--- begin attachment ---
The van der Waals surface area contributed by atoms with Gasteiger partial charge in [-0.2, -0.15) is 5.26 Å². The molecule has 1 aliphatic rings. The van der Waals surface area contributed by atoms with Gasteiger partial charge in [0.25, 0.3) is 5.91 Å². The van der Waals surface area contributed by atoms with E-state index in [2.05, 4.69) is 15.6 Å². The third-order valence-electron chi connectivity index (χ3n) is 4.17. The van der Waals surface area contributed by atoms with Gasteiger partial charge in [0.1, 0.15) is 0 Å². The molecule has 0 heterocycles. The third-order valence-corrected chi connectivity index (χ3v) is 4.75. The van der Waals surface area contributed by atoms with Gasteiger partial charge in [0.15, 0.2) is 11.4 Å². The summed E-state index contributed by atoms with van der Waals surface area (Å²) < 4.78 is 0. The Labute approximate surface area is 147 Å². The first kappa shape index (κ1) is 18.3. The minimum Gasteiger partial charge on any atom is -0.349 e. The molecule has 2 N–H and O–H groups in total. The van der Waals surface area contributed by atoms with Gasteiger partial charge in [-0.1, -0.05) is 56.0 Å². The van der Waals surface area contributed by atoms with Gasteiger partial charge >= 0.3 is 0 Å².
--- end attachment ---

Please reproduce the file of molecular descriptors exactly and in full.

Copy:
The van der Waals surface area contributed by atoms with Gasteiger partial charge in [-0.2, -0.15) is 5.26 Å². The molecule has 1 aliphatic rings. The van der Waals surface area contributed by atoms with Gasteiger partial charge in [0.25, 0.3) is 5.91 Å². The van der Waals surface area contributed by atoms with E-state index in [2.05, 4.69) is 15.6 Å². The third-order valence-electron chi connectivity index (χ3n) is 4.17. The van der Waals surface area contributed by atoms with Gasteiger partial charge in [0.1, 0.15) is 0 Å². The molecule has 0 heterocycles. The third-order valence-corrected chi connectivity index (χ3v) is 4.75. The van der Waals surface area contributed by atoms with Gasteiger partial charge in [0.15, 0.2) is 11.4 Å². The summed E-state index contributed by atoms with van der Waals surface area (Å²) < 4.78 is 0. The Labute approximate surface area is 147 Å². The first kappa shape index (κ1) is 18.3. The minimum Gasteiger partial charge on any atom is -0.349 e. The molecule has 2 N–H and O–H groups in total. The van der Waals surface area contributed by atoms with Gasteiger partial charge in [-0.1, -0.05) is 56.0 Å². The van der Waals surface area contributed by atoms with Gasteiger partial charge >= 0.3 is 0 Å².